Overview

  • The Republic of Sao Tome and Principe (STP) is a lower middle income, developing, small island state with a fragile economy. It is highly vulnerable to exogenous shocks. An archipelago divided into six districts and the Autonomous Region of Príncipe (Região Autónoma do Príncipe), it is located in the Gulf of Guinea, 350 km off the west coast of Africa. With a surface area of 1,001 sq. km, this Portuguese-speaking country has a population of nearly 200,000 people, and a Gross National Income (GNI) per capita of $1,730 as of 2016. 

    Political Context

    The results of the October 7, 2018 elections reinforced the notion of Sao Tome and Principe being a model of democratic alternation in Central Africa. The Movement for the Liberation of Sao Tome and Principe – Social Democrat Party (MLSTP-PSD) now leads the government, thanks to a post-election agreement with the coalition PCD-MDFM-UDD which gives them a majority in parliament.

    The National Assembly is comprised of 55 seats, of which 25 are currently held by the Independent Democratic Action Party (ADI), 23 by the MLSTP-PSD, five by the coalition PCD-MDFM-UDD and two by the Sao Tome and Principe Independent Citizen Movement (MCISTP). 

    Social Context

    Despite methodological issues, there is a consensus that poverty incidence has not changed significantly between the last two household surveys (2000 and 2010). Recent World Bank estimates show that about one-third of the population lives on less than $1.9per day, and more than two-thirds of the population is poor, using a poverty line of $3.2 per day. Urban areas and southern districts such as Caué and Lembá have higher levels of poverty incidence.

    STP performs higher than the Sub-Saharan Africa average on the UNDP Human Development index and has made progress improving other social indicators. It has a gross primary school enrollment of 110%, a life expectancy of 66 years, a mortality rate of children under five years old of 51 per 1,000 live births, access to an improved water source for 97% of the population, and access to electricity for 60% of the population.

    Economy

    STP faces challenges that are typical of small and insular states and affect its ability to deal with shocks and achieve a balanced budget. The limited number of people and workers in the country often prevent the efficient production of goods and services at the scale needed to meet the demand of both local and export markets. Its remoteness and insularity increase export costs, and the limited availability of land and small workforce prevent the country from diversifying its economy, making it more vulnerable to terms-of-trade shocks. The indivisibility in the production of public goods, and the difficulty of providing services to a scattered population imply a high cost of public goods and a high level of public expenditures.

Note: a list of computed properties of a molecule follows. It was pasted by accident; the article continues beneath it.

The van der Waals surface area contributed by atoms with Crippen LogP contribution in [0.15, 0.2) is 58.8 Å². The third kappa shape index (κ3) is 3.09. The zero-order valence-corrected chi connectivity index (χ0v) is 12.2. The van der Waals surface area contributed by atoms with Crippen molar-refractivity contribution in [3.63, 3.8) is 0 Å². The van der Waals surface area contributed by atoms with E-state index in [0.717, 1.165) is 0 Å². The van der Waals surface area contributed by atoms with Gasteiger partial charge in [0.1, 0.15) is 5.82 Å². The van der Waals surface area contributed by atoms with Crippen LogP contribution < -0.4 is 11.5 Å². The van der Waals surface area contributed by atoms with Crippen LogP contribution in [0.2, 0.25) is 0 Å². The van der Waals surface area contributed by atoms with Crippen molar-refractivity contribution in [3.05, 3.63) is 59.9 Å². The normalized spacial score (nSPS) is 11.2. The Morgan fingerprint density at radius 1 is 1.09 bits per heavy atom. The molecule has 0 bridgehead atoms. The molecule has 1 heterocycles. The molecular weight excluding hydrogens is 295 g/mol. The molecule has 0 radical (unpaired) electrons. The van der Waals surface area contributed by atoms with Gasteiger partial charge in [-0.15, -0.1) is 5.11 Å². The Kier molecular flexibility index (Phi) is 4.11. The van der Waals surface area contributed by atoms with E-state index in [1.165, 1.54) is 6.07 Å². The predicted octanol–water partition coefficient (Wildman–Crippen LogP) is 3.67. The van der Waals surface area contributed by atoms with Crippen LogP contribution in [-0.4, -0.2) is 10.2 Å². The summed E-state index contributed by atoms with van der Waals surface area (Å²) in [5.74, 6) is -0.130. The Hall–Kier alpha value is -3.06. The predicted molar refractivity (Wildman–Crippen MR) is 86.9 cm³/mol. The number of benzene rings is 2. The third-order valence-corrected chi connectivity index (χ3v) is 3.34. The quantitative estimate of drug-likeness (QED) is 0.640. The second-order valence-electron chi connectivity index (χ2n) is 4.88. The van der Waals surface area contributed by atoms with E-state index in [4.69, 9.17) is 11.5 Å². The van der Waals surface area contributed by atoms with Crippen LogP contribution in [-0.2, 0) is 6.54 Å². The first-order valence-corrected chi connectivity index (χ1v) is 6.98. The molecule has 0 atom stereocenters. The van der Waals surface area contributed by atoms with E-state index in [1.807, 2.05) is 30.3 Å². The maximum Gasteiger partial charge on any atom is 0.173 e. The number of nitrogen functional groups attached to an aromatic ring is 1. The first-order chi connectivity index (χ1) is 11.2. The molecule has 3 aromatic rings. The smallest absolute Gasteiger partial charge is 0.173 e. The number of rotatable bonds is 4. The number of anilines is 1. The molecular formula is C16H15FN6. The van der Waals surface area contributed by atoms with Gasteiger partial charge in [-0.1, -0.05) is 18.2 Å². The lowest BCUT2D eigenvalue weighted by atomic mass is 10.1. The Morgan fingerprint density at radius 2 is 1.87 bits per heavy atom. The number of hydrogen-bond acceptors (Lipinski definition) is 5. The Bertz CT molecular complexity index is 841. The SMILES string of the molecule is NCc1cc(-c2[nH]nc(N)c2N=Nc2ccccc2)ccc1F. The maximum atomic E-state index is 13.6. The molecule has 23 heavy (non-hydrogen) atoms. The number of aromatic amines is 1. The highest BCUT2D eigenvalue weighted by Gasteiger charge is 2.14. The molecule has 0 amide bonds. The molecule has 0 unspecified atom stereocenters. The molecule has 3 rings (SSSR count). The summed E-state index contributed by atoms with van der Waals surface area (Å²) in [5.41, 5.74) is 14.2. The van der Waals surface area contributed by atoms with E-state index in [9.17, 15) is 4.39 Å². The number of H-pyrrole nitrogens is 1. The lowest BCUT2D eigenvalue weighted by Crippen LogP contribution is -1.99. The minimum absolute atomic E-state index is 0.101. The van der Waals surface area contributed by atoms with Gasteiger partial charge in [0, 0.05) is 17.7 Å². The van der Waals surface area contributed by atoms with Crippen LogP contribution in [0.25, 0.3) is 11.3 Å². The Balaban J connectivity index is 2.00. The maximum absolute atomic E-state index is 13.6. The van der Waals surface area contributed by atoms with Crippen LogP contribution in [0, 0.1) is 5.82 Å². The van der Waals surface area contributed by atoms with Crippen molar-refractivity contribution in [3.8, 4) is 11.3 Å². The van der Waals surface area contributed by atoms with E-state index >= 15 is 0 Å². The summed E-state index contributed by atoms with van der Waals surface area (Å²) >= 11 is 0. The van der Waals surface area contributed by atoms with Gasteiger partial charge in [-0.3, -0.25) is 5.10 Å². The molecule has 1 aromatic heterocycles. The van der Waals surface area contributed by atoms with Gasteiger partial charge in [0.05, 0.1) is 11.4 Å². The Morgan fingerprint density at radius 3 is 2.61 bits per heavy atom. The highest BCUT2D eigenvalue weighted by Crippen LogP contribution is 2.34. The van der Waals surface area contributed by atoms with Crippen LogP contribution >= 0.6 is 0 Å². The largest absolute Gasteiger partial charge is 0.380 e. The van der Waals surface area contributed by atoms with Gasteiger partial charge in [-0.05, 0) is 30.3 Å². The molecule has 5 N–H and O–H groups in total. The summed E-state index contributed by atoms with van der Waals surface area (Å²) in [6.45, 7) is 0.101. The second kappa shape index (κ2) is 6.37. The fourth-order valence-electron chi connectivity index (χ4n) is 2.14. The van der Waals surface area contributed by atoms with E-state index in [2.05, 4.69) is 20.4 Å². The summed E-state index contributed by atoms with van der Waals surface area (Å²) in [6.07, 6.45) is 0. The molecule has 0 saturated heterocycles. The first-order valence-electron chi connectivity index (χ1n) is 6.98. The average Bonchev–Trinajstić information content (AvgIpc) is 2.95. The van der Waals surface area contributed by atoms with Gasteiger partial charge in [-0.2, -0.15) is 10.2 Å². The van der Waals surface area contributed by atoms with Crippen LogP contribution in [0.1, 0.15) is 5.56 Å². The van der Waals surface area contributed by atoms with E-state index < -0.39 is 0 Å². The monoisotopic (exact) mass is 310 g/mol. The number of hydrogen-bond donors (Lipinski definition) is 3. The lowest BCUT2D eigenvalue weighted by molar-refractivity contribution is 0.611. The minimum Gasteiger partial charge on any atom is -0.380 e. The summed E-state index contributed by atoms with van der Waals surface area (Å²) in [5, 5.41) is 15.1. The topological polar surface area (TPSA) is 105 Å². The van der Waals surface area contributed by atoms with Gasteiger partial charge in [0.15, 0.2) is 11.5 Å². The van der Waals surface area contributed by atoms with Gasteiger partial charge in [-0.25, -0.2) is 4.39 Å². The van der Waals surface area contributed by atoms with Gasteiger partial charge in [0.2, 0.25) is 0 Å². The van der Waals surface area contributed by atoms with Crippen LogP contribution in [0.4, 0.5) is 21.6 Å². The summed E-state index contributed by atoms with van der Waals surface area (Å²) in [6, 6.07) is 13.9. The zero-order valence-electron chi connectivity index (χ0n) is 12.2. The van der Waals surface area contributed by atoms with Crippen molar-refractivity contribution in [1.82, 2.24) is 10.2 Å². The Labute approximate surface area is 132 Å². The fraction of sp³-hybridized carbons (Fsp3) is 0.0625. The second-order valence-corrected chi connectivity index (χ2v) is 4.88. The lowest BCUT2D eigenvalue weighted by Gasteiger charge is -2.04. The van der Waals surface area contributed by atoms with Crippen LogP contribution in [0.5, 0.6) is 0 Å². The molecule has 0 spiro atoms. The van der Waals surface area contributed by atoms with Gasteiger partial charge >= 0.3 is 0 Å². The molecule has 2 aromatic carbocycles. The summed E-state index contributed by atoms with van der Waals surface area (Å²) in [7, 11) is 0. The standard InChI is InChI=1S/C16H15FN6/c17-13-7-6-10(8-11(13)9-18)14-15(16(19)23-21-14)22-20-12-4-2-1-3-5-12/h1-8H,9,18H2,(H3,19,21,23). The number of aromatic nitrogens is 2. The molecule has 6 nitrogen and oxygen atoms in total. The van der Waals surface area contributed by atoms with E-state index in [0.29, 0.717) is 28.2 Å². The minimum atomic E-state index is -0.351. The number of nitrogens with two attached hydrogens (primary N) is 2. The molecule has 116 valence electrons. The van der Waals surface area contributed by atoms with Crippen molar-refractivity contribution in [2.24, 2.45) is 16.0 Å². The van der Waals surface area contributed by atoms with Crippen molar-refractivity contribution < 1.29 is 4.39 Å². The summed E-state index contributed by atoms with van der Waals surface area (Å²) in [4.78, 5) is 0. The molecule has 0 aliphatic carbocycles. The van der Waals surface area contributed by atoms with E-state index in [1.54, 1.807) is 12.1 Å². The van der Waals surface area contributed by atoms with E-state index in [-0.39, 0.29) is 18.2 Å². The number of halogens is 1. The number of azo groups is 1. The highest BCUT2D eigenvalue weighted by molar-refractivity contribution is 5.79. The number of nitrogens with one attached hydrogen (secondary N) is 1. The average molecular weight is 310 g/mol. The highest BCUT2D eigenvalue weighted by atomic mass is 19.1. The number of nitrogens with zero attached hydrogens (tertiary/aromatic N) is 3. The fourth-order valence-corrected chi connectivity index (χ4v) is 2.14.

STP has grown driven by agriculture, tourism, oil-fueled foreign direct investment, but mostly by government expenditure propelled by external aid and government borrowing. Gross domestic product (GDP) has grown at an average rate of 4.5% between 2009 to 2017 but has been decelerating since 2014. The slowdown in growth has been caused by lower government spending on the back of reduced external aid, lower tax revenues, and government overborrowing. The economy was severely hit in 2018, by an energy crisis that in its most acute time reduced energy supply by 75%.

    The country runs large structural external deficits because of its small production base. Its current-account deficit (excluding official transfers) declined from 20.2% of GDP in 2016 to 18.8% in 2017. The main contributing factor to the improvement in the external accounts was a decline in imports since exports of goods – which are highly concentrated in cocoa - remained stable.

    STP also faces serious fiscal problems – having recorded budget deficits in nine out of the last ten years. The domestic primary deficit stood at an estimated 2.3% of GDP in 2018, despite strong budget cuts, due to the very low domestic revenue levels in STP (12.5% of GDP). This growth boosted by public expenditures led the government to increase external debt and accumulate large domestic arrears for a total debt around of 100% of GDP.

    The new administration needs to act urgently to address the serious fiscal imbalances by raising domestic revenues and curb indebtedness.

    Development Challenges

    STP will continue to face significant challenges to overcome insularity, small market size, vulnerability to natural shocks and climate change, limited human capital, and scarce tradable resources to generate sustainable and inclusive growth and reduce poverty.

    The long-term challenge for STP is to move from ambitious plans to feasible actions that will help make the economy more dynamic and generate more jobs for the youth population.